An examination of the Regulations in depth reveals a history of governmental and industrial cooperation; these regulations were not adopted in the abstract, but in the context of an ongoing mutual educational program, by which the industry's more progressive practices were gradually developed into a uniform code. United States v. Bel-Mar Laboratories, Inc., supra, at 883. A few courts have considered this question, whether an injunction may refer incidentally to regulatory law, and the weight of authority favors this growing technique.
The court in United States v. Lanpar Co., supra, found that numerous drugs produced by defendants were adulterated within the meaning of 21 U.S.C.A. § 351(a)(2)(B). The court granted the government's request for an injunction prohibiting interstate drug commerce
* * * until the method used in, and the facilities and controls used for, their manufacture, processing, packaging and holding conform to and are operated and administered in conformity with current good manufacturing practices to assure that such products meet the requirements of the Act as to safety and have the identity and strength and meet the quality and purity characteristics which they purport or are represented to possess.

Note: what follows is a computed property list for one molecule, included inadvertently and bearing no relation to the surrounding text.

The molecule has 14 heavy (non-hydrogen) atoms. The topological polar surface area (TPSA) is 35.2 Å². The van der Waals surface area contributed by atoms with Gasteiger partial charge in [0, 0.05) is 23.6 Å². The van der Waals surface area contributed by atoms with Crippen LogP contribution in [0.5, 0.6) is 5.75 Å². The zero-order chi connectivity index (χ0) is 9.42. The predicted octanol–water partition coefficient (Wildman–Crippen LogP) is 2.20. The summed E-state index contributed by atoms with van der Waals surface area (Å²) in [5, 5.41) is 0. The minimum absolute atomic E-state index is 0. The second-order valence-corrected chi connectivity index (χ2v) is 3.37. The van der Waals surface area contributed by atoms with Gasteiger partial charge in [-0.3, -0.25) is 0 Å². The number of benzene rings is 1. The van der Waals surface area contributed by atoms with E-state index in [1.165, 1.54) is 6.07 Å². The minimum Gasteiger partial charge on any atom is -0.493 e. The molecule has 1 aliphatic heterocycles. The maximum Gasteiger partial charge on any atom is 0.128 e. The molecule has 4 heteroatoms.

Id. at 154. The court suspended the operation of this order for ninety days so that defendants could align plant procedures with current good manufacturing practices by correcting the deficiencies specifically enumerated in the court's finding of facts. However, it cannot be inferred from a fair reading of the injunction that the court intended this reference to specific findings in any way to limit its overall mandate that defendants observe current good manufacturing practices in the future.
Other courts, in enforcing regulatory legislation, have used little more than a recitation of statutory language in wording injunctions and have not regarded this practice as offensive to Rule 65(d). United States v. Hill, supra ; United States v. Schlicksup Drug Co., 206 F. Supp. 801 (S.D. Ill. 1962); United States v. Sherwood, 175 F. Supp. 480 (S.D.N.Y. 1959). And if there is reason for defendants to fear that borderline activities may violate the injunction, an advisory opinion may be sought from the regulatory agency. United States v. Hill, supra.
While recitation of the statute wholly and without modification would run contrary to Rule 65(d), regulations may provide a legally sufficient guideline. This distinction is apparent in Gulf King Shrimp Co. v. Wirtz, 407 F.2d 508 (5th Cir. 1968), which was an action brought to enforce the Fair Labor Standards Act. Defendant had failed to keep proper records and had employed underaged workers. The court held that the reference to the Act by the lower court in forming its decree enjoining further prohibitions was not fatal to the decree's validity because
* * * the injunction does not engraft the statute in gross, * * * or rely on the statute for clarification of what is otherwise unclear in the decree itself. It merely supplements specific instructions in the decree with statutory authority from which the right to issue such instructions derives. The statutory material is thus given as a parenthetical reference, not as a substantive command.